There is an American Empire, but we should dump it, because we Americans are woefully incompetent when it comes to maintaining empires.
One mistake that seems to be a permanent feature of our foreign policy is mirror-imaging. So many American politicians, most of them poorly educated and ignorant of other people and their cultures, tend to think other people are just like us. A great many are not.
Lyndon Johnson failed in Vietnam because he thought he could treat the Vietnamese the same way he treated members of the U.S. House and Senate. Johnson always used a stick and a carrot. Vote with me, and you'll get pork-barrel rewards; vote against me, and I'll find a way to punish you. That worked with American politicians, most of whom are nothing more than officeholders with "for sale or rent" signs on their foreheads.
Johnson told the North Vietnamese, make peace, and I'll give you billions of dollars in American aid; don't make peace, and I'll bomb you. Unfortunately for Johnson, the North Vietnamese, whatever their other faults, were not for sale, nor were they willing to succumb to threats. They wanted to unify their country, and they were willing to fight as long as necessary to achieve that. As it turned out, we were not willing to fight as long as necessary to prevent it. So, despite billions of dollars, despite 57,000 dead, despite a quarter of a million wounded, Vietnam is today a unified communist country.
President George W. Bush has offered a $25 million reward for Osama bin Laden. He thought, apparently, that like most Americans, the Afghans and Pakistanis were for sale. Despite Afghanistan being one of the poorest countries in the world, the American millions have not produced a single traitor willing to rat out bin Laden.
Let's face it — we have become a secular and materialistic society. The two kinds of people we have real trouble believing actually exist are people of true religious faith and people to whom honor means more than money.
Years ago, an understandably irate chiropractor said of medical doctors, "If they can't drug it or cut it, they don't know what the hell to do." Similarly, if we can't bribe with our dollars or intimidate with our bombs, we don't know what to do. That disqualifies us to run an empire, so we ought to cut our losses and go back to being a republic.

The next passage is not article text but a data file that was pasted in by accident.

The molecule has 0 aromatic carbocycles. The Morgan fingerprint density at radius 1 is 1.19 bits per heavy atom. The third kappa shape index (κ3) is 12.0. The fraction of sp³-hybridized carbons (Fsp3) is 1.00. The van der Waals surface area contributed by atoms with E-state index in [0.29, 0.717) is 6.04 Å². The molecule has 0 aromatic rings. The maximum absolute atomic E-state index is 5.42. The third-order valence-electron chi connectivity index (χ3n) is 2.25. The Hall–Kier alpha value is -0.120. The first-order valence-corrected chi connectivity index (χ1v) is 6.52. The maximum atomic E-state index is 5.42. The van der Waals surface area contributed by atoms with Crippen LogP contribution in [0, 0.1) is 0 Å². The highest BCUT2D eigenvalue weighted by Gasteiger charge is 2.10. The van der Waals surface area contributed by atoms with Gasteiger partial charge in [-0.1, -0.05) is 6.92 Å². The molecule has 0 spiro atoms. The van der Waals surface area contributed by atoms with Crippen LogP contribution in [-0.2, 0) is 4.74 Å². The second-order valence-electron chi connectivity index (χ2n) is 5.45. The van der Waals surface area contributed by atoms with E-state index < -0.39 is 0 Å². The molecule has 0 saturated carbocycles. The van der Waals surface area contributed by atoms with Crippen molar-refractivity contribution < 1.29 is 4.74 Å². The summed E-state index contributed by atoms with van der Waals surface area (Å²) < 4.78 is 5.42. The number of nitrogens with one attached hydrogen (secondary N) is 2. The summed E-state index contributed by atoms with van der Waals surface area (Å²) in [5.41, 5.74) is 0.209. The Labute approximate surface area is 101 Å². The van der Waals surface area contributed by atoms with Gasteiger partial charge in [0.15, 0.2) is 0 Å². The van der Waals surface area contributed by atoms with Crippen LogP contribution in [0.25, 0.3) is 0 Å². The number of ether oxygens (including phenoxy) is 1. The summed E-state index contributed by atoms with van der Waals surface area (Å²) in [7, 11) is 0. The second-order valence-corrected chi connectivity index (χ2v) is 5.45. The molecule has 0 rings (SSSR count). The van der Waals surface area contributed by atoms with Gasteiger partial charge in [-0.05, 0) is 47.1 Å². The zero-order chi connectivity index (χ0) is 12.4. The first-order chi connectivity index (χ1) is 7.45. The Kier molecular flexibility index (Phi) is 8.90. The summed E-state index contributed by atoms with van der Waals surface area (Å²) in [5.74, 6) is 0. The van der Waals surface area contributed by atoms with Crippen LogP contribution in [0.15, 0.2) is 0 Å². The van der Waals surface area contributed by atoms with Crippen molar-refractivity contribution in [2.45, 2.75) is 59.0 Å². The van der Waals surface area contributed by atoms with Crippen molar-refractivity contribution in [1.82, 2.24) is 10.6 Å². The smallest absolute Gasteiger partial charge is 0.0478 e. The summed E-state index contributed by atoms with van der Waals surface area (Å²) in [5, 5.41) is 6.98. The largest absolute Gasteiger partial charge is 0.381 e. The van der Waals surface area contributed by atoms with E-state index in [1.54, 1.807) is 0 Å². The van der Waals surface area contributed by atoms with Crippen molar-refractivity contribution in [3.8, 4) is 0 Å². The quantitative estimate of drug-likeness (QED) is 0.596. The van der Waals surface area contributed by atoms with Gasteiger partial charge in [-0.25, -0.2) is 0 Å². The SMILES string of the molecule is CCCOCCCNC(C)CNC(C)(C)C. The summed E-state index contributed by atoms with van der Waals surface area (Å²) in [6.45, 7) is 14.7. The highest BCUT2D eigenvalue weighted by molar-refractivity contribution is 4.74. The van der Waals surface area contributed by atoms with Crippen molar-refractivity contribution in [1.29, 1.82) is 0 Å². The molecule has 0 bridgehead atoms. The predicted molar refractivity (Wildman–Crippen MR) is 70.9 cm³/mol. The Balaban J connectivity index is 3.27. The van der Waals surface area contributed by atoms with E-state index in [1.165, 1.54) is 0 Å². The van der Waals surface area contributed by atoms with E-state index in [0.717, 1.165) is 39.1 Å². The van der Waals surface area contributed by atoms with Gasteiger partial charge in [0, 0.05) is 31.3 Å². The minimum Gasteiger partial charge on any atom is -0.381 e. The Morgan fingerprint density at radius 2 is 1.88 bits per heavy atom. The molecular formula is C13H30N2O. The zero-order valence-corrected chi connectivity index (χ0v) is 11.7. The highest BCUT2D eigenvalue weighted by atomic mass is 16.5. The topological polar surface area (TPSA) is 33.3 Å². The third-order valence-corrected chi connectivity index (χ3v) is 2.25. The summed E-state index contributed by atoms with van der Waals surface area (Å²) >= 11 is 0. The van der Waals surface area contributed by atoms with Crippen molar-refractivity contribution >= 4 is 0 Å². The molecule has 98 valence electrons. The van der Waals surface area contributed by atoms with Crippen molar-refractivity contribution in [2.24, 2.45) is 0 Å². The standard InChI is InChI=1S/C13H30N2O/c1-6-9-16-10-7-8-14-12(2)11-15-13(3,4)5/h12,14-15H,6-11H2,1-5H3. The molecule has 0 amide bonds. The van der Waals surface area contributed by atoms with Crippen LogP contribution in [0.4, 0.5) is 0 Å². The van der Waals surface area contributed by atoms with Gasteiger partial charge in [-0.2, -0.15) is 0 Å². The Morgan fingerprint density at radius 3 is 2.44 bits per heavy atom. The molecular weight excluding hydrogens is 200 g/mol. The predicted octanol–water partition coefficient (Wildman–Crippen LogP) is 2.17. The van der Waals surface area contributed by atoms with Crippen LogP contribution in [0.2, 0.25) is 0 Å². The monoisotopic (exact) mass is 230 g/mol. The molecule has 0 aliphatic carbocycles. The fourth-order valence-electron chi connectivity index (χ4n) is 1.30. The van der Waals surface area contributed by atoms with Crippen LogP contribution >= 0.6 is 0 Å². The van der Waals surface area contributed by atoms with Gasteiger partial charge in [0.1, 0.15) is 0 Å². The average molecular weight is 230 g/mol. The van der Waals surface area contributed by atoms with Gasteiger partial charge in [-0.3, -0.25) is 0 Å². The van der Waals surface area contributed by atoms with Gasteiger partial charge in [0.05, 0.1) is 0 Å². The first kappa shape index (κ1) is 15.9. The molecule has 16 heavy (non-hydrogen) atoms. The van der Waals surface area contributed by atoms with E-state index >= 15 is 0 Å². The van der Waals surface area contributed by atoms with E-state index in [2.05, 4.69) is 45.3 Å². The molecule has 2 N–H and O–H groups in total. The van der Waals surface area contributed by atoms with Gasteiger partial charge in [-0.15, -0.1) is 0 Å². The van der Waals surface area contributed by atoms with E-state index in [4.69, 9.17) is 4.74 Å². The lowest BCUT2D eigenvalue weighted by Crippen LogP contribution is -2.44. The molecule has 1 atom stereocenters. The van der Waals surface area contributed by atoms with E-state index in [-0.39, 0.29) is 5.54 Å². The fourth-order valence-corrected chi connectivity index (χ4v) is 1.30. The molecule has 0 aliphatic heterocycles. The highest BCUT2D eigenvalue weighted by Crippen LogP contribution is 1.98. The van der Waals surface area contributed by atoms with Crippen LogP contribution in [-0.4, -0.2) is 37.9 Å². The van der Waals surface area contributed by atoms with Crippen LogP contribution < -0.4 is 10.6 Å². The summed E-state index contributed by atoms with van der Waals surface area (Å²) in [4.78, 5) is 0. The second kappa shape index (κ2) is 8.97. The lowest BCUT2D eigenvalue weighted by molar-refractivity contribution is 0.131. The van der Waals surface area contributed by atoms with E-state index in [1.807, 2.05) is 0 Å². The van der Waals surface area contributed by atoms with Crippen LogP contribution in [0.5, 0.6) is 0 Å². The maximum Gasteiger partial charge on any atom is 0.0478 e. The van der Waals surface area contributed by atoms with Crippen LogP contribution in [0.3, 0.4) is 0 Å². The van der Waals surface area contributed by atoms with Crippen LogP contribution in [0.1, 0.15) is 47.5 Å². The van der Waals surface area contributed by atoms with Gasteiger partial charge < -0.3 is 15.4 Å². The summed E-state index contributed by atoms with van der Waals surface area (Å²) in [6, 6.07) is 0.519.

Now, returning to our republican roots doesn't mean we try to live in splendid isolation. Not at all. It just means that we stop trying to run other people's countries and concentrate on running our own. We can have trade relations with the whole world — cultural exchanges, tourism, the whole ball of friendly wax. We just make sure the CIA and the military don't do any dirty work inside other people's countries, such as interfering in their elections or overthrowing their governments. And we don't take sides in other countries' wars and feuds. Armed neutrality should be our position.
That, to me, would be the best of all possible worlds for Americans. This is not pie in the sky. It was once American policy, and the United States was widely loved and respected during that period of time. Now, with our troops in more than 100 foreign countries, we are widely disliked, if not hated and feared.
The cluster blunders in Iraq and Vietnam, not to mention many smaller cluster blunders we have made around the world, should convince any reasonable person that we Americans are simply not competent imperialists. We don't know much about other people; we resist learning other languages; we love our own country so much we are frankly not very interested in the rest of the world. We have all the qualifications to be a mind-our-own-business republic, and none of the qualifications to be a world empire.
We should start bringing our troops home from the far-flung corners of the world, establish a sensible self-defense posture and use the billions of dollars we would save to tackle all the really serious domestic problems we have.
Unfortunately, for that to happen you'd probably have to elect Pat Buchanan or me as president, and neither one of us is running.
July 26, 2004
Charley Reese [send him mail] has been a journalist for 49 years, reporting on everything from sports to politics. From 1969—71, he worked as a campaign staffer for gubernatorial, senatorial and congressional races in several states. He was an editor, assistant to the publisher, and columnist for the Orlando Sentinel from 1971 to 2001. He now writes a syndicated column which is carried on LewRockwell.com. Reese served two years active duty in the U.S. Army as a tank gunner. Write to Charley Reese at P.O. Box 2446, Orlando, FL 32802.
© 2004 by King Features Syndicate, Inc.